The role of ecotypic variation and the environment on biomass and nitrogen in a dominant prairie grass

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Show simple item record Mendola, M. L. Baer, S. G. Johnson, Loretta C. Maricle, B. R. 2016-04-04T22:13:49Z 2016-04-04T22:13:49Z
dc.description Citation: Mendola, M. L., Baer, S. G., Johnson, L. C., & Maricle, B. R. (2015). The role of ecotypic variation and the environment on biomass and nitrogen in a dominant prairie grass. Ecology, 96(9), 2433-2445. doi:10.1890/14-1492.1
dc.description Knowledge of the relative strength of evolution and the environment on a phenotype is required to predict species responses to environmental change and decide where to source plant material for ecological restoration. This information is critically needed for dominant species that largely determine the productivity of the central U.S. grassland. We established a reciprocal common garden experiment across a longitudinal gradient to test whether ecotypic variation interacts with the environment to affect growth and nitrogen (N) storage in a dominant grass. We predicted plant growth would increase from west to east, corresponding with increasing precipitation, but differentially among ecotypes due to local adaptation in all ecotypes and a greater range of growth response in ecotypes originating from west to east. We quantified aboveground biomass, root biomass, belowground net primary production (BNPP), root C:N ratio, and N storage in roots of three ecotypes of Andropogon gerardii collected from and reciprocally planted in central Kansas, eastern Kansas, and southern Illinois. Only the ecotype from the most mesic region (southern Illinois) exhibited more growth from west to east. There was evidence for local adaptation in the southern Illinois ecotype by means of the local vs. foreign contrast within a site and the home vs. away contrast when growth in southern Illinois was compared to the most distant site in central Kansas. Root biomass of the eastern Kansas ecotype was higher at home than at either away site. The ecotype from the driest region, central Kansas, exhibited the least response across the environmental gradient, resulting in a positive relationship between the range of biomass response and precipitation in ecotype region of origin. Across all sites, ecotypes varied in root C: N ratio (highest in the driest-origin ecotype) and N storage in roots (highest in the most mesic-origin ecotype). The low and limited range of biomass, higher C: N ratio of roots, and lower N storage in the central Kansas ecotype relative to the southern Illinois ecotype suggests that introducing ecotypes of A. gerardii from much drier regions into highly mesic prairie would reduce productivity and alter belowground ecosystem processes under a wide range of conditions.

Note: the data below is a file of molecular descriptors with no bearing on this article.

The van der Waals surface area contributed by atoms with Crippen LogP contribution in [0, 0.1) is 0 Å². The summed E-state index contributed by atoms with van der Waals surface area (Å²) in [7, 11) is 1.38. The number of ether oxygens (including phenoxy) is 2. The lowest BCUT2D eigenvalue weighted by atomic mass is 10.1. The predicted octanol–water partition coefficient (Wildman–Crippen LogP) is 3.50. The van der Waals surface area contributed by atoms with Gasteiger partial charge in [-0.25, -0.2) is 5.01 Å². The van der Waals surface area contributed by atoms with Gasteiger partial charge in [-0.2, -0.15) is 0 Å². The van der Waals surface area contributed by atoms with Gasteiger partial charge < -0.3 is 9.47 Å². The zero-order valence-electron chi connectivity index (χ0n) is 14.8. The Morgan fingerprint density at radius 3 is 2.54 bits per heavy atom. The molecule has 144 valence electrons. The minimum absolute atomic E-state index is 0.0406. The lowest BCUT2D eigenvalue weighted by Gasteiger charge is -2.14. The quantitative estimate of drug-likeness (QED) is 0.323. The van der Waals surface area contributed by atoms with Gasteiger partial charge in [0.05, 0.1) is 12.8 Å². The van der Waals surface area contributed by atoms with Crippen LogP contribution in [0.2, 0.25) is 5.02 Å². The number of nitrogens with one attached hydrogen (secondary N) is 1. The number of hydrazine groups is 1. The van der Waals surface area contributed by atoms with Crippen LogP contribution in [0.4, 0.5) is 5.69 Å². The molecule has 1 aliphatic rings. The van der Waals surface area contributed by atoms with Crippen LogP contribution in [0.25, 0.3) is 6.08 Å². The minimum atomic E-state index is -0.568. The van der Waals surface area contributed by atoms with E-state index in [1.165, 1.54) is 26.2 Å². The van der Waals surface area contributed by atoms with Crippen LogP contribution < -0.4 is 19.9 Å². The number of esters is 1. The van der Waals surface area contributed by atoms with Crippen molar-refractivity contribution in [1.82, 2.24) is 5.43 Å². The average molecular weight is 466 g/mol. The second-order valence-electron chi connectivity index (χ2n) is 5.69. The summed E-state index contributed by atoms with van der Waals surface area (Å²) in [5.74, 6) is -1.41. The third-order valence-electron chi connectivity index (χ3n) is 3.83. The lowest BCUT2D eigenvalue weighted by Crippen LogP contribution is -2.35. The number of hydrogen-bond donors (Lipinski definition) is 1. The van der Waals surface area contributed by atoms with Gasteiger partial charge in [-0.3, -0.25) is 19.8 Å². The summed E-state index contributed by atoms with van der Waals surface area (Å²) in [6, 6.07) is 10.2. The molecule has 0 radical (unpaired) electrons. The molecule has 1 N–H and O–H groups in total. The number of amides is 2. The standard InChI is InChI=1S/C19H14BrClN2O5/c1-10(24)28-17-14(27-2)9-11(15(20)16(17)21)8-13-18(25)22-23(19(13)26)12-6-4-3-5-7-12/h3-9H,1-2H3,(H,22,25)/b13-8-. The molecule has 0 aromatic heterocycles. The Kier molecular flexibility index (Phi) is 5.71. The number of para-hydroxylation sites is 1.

dc.rights Copyright by the Ecological Society of America
dc.subject Andropogon Gerardii
dc.subject Ecosystem Function
dc.subject Ecotype
dc.subject Local Adaptation
dc.subject Productivity
dc.subject Restoration
dc.title The role of ecotypic variation and the environment on biomass and nitrogen in a dominant prairie grass
dc.type Article 2015
dc.citation.doi 10.1890/14-1492.1
dc.citation.epage 2445
dc.citation.issn 0012-9658
dc.citation.issue 9
dc.citation.jtitle Ecology
dc.citation.spage 2433
dc.citation.volume 96
dc.contributor.authoreid johnson

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